Robert Harneis –TDO- (FRANCE) President Bashar al Assad has strongly criticized France, accusing it of supporting terrorism., saying it was therefore unfit to talk about peace settlements. He said ‘France has been the standard bearer in supporting terrorism in Syria from the very beginning’

President Macron has replied saying that the comments were ‘unacceptable’ and endorsing the comments of his foreign secretary Jean-Yves Le Drian that ‘When you have spent your time massacring your own people, you are generally a bit more discrete’. He added ‘I don’t think that Syria boils down to Bashar al Assad.’

Speaking alongside NATO Secretary General Jens Stoltenberg, Macron said he would push for peace talks involving all parties, including Assad, promising ‘initiatives’ early next year. He also criticized peace talks in Astana with Russia, Iran and Turkey saying ‘I don’t believe in a resolution of a conflict by external forces that want to impose a peace’. He added ‘We have been coherent since the beginning in fighting against a single enemy Daesh in Syria’.

Le Drian’s predecessor as Foreign Secretary Laurent Fabius under President Hollande raised eyebrows by appearing to call for the assassination of the Syrian President in 2012. He was also quoted as approving of Al Nusrah, a branch of the terrorist organization Al Qaeda, ‘doing a good job’.

Macron has also been criticized by Iran.  Ali Akbar Velayati, a top adviser to Iranian Supreme Leader Ayatollah Ali Khamenei, was quoted by the semi-official Fars news agency saying that France would soon lose its credibility if it ‘blindly follows’ American President Trump. He said ‘The French President is now acting as Trump’s lap dog’.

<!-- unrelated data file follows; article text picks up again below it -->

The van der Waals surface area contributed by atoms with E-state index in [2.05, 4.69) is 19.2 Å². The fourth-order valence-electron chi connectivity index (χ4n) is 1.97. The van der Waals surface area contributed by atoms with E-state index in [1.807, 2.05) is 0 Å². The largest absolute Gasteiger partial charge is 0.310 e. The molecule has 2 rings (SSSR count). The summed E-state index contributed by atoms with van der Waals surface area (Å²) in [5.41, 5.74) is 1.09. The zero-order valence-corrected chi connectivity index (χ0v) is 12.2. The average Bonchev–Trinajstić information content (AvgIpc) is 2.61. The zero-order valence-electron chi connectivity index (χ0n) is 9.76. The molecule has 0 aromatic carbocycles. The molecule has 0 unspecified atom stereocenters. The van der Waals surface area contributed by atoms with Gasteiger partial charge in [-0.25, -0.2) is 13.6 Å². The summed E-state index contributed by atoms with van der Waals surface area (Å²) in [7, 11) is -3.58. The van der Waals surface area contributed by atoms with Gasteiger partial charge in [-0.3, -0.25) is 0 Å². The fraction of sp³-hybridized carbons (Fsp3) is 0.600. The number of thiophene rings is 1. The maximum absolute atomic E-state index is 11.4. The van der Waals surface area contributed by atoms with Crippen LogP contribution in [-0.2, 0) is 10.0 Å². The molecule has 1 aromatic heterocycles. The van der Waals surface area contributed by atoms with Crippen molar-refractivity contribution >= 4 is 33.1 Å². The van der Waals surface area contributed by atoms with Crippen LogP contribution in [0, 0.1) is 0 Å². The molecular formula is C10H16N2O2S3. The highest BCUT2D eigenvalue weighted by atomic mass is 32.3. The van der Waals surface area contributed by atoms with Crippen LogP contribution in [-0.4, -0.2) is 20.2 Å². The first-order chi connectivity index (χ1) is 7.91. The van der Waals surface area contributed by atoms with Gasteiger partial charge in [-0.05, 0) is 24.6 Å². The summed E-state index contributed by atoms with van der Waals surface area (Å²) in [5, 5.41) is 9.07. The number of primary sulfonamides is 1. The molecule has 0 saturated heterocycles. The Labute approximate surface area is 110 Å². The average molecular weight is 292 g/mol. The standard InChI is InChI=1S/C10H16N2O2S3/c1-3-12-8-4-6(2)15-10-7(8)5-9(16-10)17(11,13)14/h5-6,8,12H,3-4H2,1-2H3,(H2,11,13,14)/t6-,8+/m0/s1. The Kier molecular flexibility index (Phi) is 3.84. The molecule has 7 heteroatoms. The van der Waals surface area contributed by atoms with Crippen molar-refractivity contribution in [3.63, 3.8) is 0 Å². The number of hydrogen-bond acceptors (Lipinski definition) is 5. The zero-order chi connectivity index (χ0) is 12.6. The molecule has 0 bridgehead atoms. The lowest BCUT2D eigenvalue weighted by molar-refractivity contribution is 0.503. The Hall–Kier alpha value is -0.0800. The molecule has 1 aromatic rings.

Macron has dissociated France from Trump’s attempts to renegotiate the JCPOA Iran nuclear agreement but he has followed the American lead in criticizing Iranian ballistic missile tests suggesting, like the Americans, that further sanctions should be imposed on Iran because of them

Tensions between Iran and France have risen in recent months after Macron said Tehran should be less aggressive in the Middle East, citing in particular its involvement in Syria’s civil war.

Macron is anxious to reestablish relations with Iran but also needs to keep in step with Washington. This is a difficult trick to pull off. There has been talk of his making a visit to Teheran but the Iranians are signaling that unless he changes his tune the visit will not happen. France is anxious to restore the former strong business relations it once had with Iran which have been disrupted by terrorism.


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